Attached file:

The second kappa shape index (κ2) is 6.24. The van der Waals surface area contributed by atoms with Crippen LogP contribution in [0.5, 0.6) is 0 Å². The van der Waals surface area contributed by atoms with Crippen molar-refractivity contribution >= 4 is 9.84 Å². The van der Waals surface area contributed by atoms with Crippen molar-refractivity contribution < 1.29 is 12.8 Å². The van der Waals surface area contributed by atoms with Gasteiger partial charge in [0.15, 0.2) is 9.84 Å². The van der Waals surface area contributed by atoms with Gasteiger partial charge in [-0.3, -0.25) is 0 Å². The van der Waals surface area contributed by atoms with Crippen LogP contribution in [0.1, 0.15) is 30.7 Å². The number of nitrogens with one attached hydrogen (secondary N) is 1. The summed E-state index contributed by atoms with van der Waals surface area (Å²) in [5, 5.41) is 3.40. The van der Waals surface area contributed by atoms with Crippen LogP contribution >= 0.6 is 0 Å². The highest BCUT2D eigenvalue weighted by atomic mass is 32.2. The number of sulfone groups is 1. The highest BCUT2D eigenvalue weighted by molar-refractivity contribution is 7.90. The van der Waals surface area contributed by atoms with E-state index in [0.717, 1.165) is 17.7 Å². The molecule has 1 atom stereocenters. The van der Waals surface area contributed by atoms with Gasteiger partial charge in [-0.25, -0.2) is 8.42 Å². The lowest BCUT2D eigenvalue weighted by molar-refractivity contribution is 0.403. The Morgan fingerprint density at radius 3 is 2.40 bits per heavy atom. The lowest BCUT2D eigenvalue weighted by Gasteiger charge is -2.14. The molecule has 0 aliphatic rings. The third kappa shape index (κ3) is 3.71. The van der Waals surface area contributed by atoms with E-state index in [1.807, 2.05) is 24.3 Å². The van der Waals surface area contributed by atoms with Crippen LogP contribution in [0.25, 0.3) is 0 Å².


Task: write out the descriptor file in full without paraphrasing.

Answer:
The second kappa shape index (κ2) is 6.24. The van der Waals surface area contributed by atoms with Crippen LogP contribution in [0.5, 0.6) is 0 Å². The van der Waals surface area contributed by atoms with Crippen molar-refractivity contribution >= 4 is 9.84 Å². The van der Waals surface area contributed by atoms with Crippen molar-refractivity contribution < 1.29 is 12.8 Å². The van der Waals surface area contributed by atoms with Gasteiger partial charge in [0.15, 0.2) is 9.84 Å². The van der Waals surface area contributed by atoms with Gasteiger partial charge in [-0.3, -0.25) is 0 Å². The van der Waals surface area contributed by atoms with Crippen LogP contribution in [0.1, 0.15) is 30.7 Å². The number of nitrogens with one attached hydrogen (secondary N) is 1. The summed E-state index contributed by atoms with van der Waals surface area (Å²) in [5, 5.41) is 3.40. The van der Waals surface area contributed by atoms with Crippen LogP contribution >= 0.6 is 0 Å². The highest BCUT2D eigenvalue weighted by atomic mass is 32.2. The number of sulfone groups is 1. The highest BCUT2D eigenvalue weighted by molar-refractivity contribution is 7.90. The van der Waals surface area contributed by atoms with E-state index in [0.717, 1.165) is 17.7 Å². The molecule has 1 atom stereocenters. The van der Waals surface area contributed by atoms with Gasteiger partial charge in [-0.25, -0.2) is 8.42 Å². The lowest BCUT2D eigenvalue weighted by molar-refractivity contribution is 0.403. The Morgan fingerprint density at radius 3 is 2.40 bits per heavy atom. The lowest BCUT2D eigenvalue weighted by Gasteiger charge is -2.14. The molecule has 0 aliphatic rings. The third kappa shape index (κ3) is 3.71. The van der Waals surface area contributed by atoms with E-state index in [1.807, 2.05) is 24.3 Å². The van der Waals surface area contributed by atoms with Crippen LogP contribution in [0.25, 0.3) is 0 Å².